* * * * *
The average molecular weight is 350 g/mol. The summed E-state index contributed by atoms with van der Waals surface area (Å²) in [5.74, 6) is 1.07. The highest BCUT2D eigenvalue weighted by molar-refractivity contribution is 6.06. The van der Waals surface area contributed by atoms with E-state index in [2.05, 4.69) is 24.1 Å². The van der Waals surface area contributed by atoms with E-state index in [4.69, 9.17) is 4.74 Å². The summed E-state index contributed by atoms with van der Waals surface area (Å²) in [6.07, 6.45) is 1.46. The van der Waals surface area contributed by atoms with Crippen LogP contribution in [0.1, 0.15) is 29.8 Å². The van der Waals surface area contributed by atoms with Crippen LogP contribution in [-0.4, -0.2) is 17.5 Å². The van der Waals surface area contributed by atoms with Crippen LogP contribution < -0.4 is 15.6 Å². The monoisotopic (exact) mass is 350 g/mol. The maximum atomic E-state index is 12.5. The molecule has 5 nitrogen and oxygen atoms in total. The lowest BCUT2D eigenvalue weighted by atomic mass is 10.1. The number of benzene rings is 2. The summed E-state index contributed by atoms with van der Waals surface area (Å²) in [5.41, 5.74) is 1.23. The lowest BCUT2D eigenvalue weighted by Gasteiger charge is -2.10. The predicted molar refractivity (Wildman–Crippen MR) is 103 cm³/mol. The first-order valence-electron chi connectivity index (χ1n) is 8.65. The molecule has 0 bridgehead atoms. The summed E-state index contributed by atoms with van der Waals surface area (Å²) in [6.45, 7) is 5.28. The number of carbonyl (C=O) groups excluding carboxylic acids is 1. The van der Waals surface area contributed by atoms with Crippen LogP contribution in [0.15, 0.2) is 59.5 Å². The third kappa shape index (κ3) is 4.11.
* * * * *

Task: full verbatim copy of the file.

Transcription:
The average molecular weight is 350 g/mol. The summed E-state index contributed by atoms with van der Waals surface area (Å²) in [5.74, 6) is 1.07. The highest BCUT2D eigenvalue weighted by molar-refractivity contribution is 6.06. The van der Waals surface area contributed by atoms with E-state index in [2.05, 4.69) is 24.1 Å². The van der Waals surface area contributed by atoms with E-state index in [4.69, 9.17) is 4.74 Å². The summed E-state index contributed by atoms with van der Waals surface area (Å²) in [6.07, 6.45) is 1.46. The van der Waals surface area contributed by atoms with Crippen LogP contribution in [0.1, 0.15) is 29.8 Å². The van der Waals surface area contributed by atoms with Crippen LogP contribution in [-0.4, -0.2) is 17.5 Å². The van der Waals surface area contributed by atoms with Crippen LogP contribution < -0.4 is 15.6 Å². The monoisotopic (exact) mass is 350 g/mol. The maximum atomic E-state index is 12.5. The molecule has 5 nitrogen and oxygen atoms in total. The lowest BCUT2D eigenvalue weighted by atomic mass is 10.1. The number of benzene rings is 2. The summed E-state index contributed by atoms with van der Waals surface area (Å²) in [5.41, 5.74) is 1.23. The lowest BCUT2D eigenvalue weighted by Gasteiger charge is -2.10. The predicted molar refractivity (Wildman–Crippen MR) is 103 cm³/mol. The first-order valence-electron chi connectivity index (χ1n) is 8.65. The molecule has 0 bridgehead atoms. The summed E-state index contributed by atoms with van der Waals surface area (Å²) in [6.45, 7) is 5.28. The number of carbonyl (C=O) groups excluding carboxylic acids is 1. The van der Waals surface area contributed by atoms with Crippen LogP contribution in [0.15, 0.2) is 59.5 Å². The third kappa shape index (κ3) is 4.11.